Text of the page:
20200227 Escape Hatch Avalanche viewed from Damnation Buttress

March 9, 2020
By Matt Shove – Ragged Mountain Guides

Photo submitted to view the extent of debris and path from the 20200227 D3 avalanche. We descend the Escape Hatch and witnessed 8″ diameter spruce krumholtz broken clean. Impressive.
Photo taken Monday March 9, 2020.

Pits near Right Gulley, Tuckerman Ravine

March 8, 2020
By Tony Jewell – Northeast Mountaineering

Today (3/8) on our AIARE Level 1 course we dug pits on the climbers left side of the Right Gulley in Tuckerman Ravine at the 4,650 foot level. We found 30cm pencil hard snow on top of the crust layer. We had one CT 26 Q2/RP at this interface and had . . .

Lower Raymond Cataract Obs

March 8, 2020
By Nick Aiello-Popeo – Synnott Mountain Guides

There were few signs of instability, crowds, or wind today in the lower reaches of Raymond Cataract. Large ice blocks had fallen thirty feet and impacted the 33-degree slope without triggering avalanches. The ice blocks appeared to have fallen days . . .

Second pit – below hillman’s

March 8, 2020
By John Sidik – Synnott Mountain Guides

Similar location to earlier this week. Results show propagation on a 1cm later of facets between two ice crusts. The upper ice crust is becoming less evident and easier to break.
ECTP 22 down 50cm
Confirmed with a second ECT (same pit) showing the . . .

Pits – Base of Hillman

March 5, 2020
By John Sidik – Synnott Mountain Guides

We preformed a number of compression tests, one extended column test and one propagation saw test on a small east facing hill, sheltered by trees, near the avalanche devastation below Hillman’s Highway. While the nature of the terrain may not . . .

Snow Pit in Huntington

March 5, 2020
By Austen Bernier/Pete Grzesik

No observed natural avalanche activity. Lots of loading in South, Central, and the Fan.
We performed a number of tests in a pit on a 26deg slope on a SE aspect, finding 60cm or so of upside down wind slab on a crust. A second crust, (perhaps two . . .

Oaks gulf

March 3, 2020
By Ben Allen – Acadia Mountain Guided

We encountered an up right slab varying from 10cm to 40cm it was well bonded to the old ice crust. Under the ice crust was a 2-4cm layer of 4F .5mm grains. They were dry, but easy stuck together to create a snow ball. Pole probing showed a pretty . . .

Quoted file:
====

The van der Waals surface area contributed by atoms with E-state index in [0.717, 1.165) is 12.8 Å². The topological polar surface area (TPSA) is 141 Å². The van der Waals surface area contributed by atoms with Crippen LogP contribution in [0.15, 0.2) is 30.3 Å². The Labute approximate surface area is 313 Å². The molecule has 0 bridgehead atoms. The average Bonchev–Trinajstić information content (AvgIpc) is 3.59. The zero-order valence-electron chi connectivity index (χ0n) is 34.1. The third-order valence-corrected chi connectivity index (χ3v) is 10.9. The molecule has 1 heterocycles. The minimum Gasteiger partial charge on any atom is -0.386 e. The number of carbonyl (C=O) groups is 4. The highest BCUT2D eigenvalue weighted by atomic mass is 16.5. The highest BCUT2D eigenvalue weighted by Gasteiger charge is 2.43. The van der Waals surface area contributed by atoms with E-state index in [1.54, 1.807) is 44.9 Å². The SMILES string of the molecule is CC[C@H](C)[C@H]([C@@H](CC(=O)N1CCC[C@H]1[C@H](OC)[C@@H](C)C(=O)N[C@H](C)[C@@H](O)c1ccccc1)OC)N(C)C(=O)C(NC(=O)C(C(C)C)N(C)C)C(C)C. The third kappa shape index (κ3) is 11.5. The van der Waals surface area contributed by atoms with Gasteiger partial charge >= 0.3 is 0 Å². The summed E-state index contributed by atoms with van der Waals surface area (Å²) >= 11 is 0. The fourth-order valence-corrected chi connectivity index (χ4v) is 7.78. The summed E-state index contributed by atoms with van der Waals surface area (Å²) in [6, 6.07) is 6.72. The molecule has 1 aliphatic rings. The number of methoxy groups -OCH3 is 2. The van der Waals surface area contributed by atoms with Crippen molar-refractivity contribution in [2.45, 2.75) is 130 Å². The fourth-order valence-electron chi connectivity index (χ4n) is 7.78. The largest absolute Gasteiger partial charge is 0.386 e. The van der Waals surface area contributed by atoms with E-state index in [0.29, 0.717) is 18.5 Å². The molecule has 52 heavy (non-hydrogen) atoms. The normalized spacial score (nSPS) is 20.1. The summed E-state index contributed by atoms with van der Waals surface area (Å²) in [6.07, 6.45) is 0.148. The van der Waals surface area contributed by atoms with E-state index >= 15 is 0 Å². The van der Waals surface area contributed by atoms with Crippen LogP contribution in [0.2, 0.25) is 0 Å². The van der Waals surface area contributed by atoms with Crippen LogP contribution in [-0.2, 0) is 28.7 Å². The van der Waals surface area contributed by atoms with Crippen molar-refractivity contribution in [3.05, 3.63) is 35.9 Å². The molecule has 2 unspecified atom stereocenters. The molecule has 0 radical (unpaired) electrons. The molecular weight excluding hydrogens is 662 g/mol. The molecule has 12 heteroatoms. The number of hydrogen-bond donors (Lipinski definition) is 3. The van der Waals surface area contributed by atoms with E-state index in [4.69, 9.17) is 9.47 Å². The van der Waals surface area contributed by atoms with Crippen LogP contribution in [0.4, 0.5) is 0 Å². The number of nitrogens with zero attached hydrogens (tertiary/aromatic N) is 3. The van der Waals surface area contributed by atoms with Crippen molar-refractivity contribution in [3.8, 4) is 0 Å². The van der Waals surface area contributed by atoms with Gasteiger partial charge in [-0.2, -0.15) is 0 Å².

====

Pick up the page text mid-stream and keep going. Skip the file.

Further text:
NNE & SSE Aspects on Boot Spur

March 2, 2020
By Jeff Fongemie – MWAC

We climbed a long snow gully left of Dodges Drop in Tuckerman Ravine to the Boott Spur ridge, looking for wind slab formation out of curiosity as this slope has a similar aspect as Escape Hatch in Huntington Ravine, which avalanched naturally during . . .

Willey’s Slide Unstable Snow

March 1, 2020
By Alex Fischer

Partway up Willey’s Slide, we saw a large shooting crack (approx. 50ft long) form where we were standing in the snow below an ice bulge, so we decided to bail. The snowpack was variable and included sections of firm scoured snow, sections of soft . . .

Avalanche Activity 2/27 Storm

February 29, 2020
By Jeff Fongemie – MWAC

The 9.5″ of 17″ snow on 2/27/2020 with wind from the ESE then W produced a number of natural avalanches.
-Escape Hatch in Huntington Ravine. Large avalanche D3 cleared trees to within 15 feet of the Huntington Ravine Trail. Debris measured over 10 . . .

ABOUT THESE OBSERVATIONS

Snowpack observations are one part of the complex puzzle which is your decision to enter avalanche terrain. Some observations may include stability tests. It’s important to understand that the results of a stability tests are seldom conclusive anywhere, but particularly in snow climates and terrain like ours where the primary driver of instabilities is wind drifted snow. Many stability tests exist and each works best with specific avalanche problem types. Stability test results should never be used alone as an indication that a slope or conditions are safe particularly when more obvious red flags are present. Please use this page as part of your information gathering process, but don’t make decisions based on a single piece of information. A good article that summarizes some of the issues associated with snow and avalanche observations can be found here.

The Mount Washington Avalanche Center cannot verify the quality or accuracy of any observations that come from the general public.

SUBMIT YOUR OBSERVATIONS

See an avalanche or evidence of previous avalanche activity?  Near-miss? Snowpack observations?

Your observations are valuable to an accurate forecast! We welcome observations from everyone. You don’t need to be an avalanche professional to submit helpful observations, just be as detailed and accurate as you can.